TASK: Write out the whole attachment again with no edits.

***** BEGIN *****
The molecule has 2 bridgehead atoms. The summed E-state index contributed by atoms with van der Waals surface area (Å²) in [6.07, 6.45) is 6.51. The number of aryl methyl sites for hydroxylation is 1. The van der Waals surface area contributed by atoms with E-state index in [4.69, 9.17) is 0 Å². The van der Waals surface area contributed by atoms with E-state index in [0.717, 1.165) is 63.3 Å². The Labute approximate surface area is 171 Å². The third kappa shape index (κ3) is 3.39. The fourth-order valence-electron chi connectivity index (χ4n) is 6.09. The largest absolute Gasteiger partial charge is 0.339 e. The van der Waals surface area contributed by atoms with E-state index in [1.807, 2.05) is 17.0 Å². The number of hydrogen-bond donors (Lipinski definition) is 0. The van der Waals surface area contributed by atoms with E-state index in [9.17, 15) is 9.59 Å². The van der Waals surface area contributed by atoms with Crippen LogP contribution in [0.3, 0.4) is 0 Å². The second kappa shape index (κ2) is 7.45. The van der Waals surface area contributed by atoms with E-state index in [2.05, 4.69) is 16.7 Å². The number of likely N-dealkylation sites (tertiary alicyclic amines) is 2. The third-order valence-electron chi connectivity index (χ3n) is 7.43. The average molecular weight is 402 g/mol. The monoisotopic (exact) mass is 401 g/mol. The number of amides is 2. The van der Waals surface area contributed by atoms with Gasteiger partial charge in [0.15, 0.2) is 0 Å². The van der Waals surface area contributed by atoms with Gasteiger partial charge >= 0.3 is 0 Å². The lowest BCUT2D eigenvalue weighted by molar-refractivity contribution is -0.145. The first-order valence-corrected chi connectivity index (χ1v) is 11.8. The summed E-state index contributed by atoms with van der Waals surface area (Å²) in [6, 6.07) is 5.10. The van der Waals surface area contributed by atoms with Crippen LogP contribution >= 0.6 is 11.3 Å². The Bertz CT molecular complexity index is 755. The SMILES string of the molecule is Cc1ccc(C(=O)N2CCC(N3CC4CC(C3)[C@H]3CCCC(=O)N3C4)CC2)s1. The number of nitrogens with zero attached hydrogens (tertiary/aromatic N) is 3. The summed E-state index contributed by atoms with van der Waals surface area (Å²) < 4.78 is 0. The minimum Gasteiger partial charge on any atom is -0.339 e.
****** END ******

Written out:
The molecule has 2 bridgehead atoms. The summed E-state index contributed by atoms with van der Waals surface area (Å²) in [6.07, 6.45) is 6.51. The number of aryl methyl sites for hydroxylation is 1. The van der Waals surface area contributed by atoms with E-state index in [4.69, 9.17) is 0 Å². The van der Waals surface area contributed by atoms with E-state index in [0.717, 1.165) is 63.3 Å². The Labute approximate surface area is 171 Å². The third kappa shape index (κ3) is 3.39. The fourth-order valence-electron chi connectivity index (χ4n) is 6.09. The largest absolute Gasteiger partial charge is 0.339 e. The van der Waals surface area contributed by atoms with E-state index in [1.807, 2.05) is 17.0 Å². The number of hydrogen-bond donors (Lipinski definition) is 0. The van der Waals surface area contributed by atoms with E-state index in [9.17, 15) is 9.59 Å². The van der Waals surface area contributed by atoms with Crippen LogP contribution in [0.3, 0.4) is 0 Å². The second kappa shape index (κ2) is 7.45. The van der Waals surface area contributed by atoms with E-state index in [2.05, 4.69) is 16.7 Å². The number of likely N-dealkylation sites (tertiary alicyclic amines) is 2. The third-order valence-electron chi connectivity index (χ3n) is 7.43. The average molecular weight is 402 g/mol. The monoisotopic (exact) mass is 401 g/mol. The number of amides is 2. The van der Waals surface area contributed by atoms with Gasteiger partial charge in [0.15, 0.2) is 0 Å². The van der Waals surface area contributed by atoms with Gasteiger partial charge >= 0.3 is 0 Å². The lowest BCUT2D eigenvalue weighted by molar-refractivity contribution is -0.145. The first-order valence-corrected chi connectivity index (χ1v) is 11.8. The summed E-state index contributed by atoms with van der Waals surface area (Å²) in [6, 6.07) is 5.10. The van der Waals surface area contributed by atoms with Crippen LogP contribution >= 0.6 is 11.3 Å². The Bertz CT molecular complexity index is 755. The SMILES string of the molecule is Cc1ccc(C(=O)N2CCC(N3CC4CC(C3)[C@H]3CCCC(=O)N3C4)CC2)s1. The number of nitrogens with zero attached hydrogens (tertiary/aromatic N) is 3. The summed E-state index contributed by atoms with van der Waals surface area (Å²) < 4.78 is 0. The minimum Gasteiger partial charge on any atom is -0.339 e.